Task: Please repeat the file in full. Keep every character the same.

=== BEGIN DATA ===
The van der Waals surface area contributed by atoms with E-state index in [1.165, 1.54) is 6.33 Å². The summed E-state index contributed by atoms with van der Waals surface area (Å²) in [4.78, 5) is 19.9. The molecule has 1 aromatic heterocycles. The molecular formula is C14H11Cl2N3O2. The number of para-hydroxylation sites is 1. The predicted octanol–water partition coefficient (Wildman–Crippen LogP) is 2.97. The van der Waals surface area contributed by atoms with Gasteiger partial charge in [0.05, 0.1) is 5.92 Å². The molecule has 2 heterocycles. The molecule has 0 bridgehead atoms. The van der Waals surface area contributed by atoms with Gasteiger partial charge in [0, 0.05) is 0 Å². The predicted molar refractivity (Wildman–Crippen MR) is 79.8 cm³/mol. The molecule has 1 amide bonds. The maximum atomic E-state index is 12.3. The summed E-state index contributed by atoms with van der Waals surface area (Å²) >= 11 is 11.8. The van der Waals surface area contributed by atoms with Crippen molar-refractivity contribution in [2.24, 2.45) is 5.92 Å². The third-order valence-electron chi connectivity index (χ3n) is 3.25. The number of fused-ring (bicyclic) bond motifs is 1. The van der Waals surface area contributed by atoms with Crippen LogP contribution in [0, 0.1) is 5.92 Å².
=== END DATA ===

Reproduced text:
The van der Waals surface area contributed by atoms with E-state index in [1.165, 1.54) is 6.33 Å². The summed E-state index contributed by atoms with van der Waals surface area (Å²) in [4.78, 5) is 19.9. The molecule has 1 aromatic heterocycles. The molecular formula is C14H11Cl2N3O2. The number of para-hydroxylation sites is 1. The predicted octanol–water partition coefficient (Wildman–Crippen LogP) is 2.97. The van der Waals surface area contributed by atoms with Gasteiger partial charge in [0.05, 0.1) is 5.92 Å². The molecule has 2 heterocycles. The molecule has 0 bridgehead atoms. The van der Waals surface area contributed by atoms with Gasteiger partial charge in [0, 0.05) is 0 Å². The predicted molar refractivity (Wildman–Crippen MR) is 79.8 cm³/mol. The molecule has 1 amide bonds. The maximum atomic E-state index is 12.3. The summed E-state index contributed by atoms with van der Waals surface area (Å²) >= 11 is 11.8. The van der Waals surface area contributed by atoms with Crippen molar-refractivity contribution in [2.24, 2.45) is 5.92 Å². The third-order valence-electron chi connectivity index (χ3n) is 3.25. The number of fused-ring (bicyclic) bond motifs is 1. The van der Waals surface area contributed by atoms with Crippen LogP contribution in [0, 0.1) is 5.92 Å².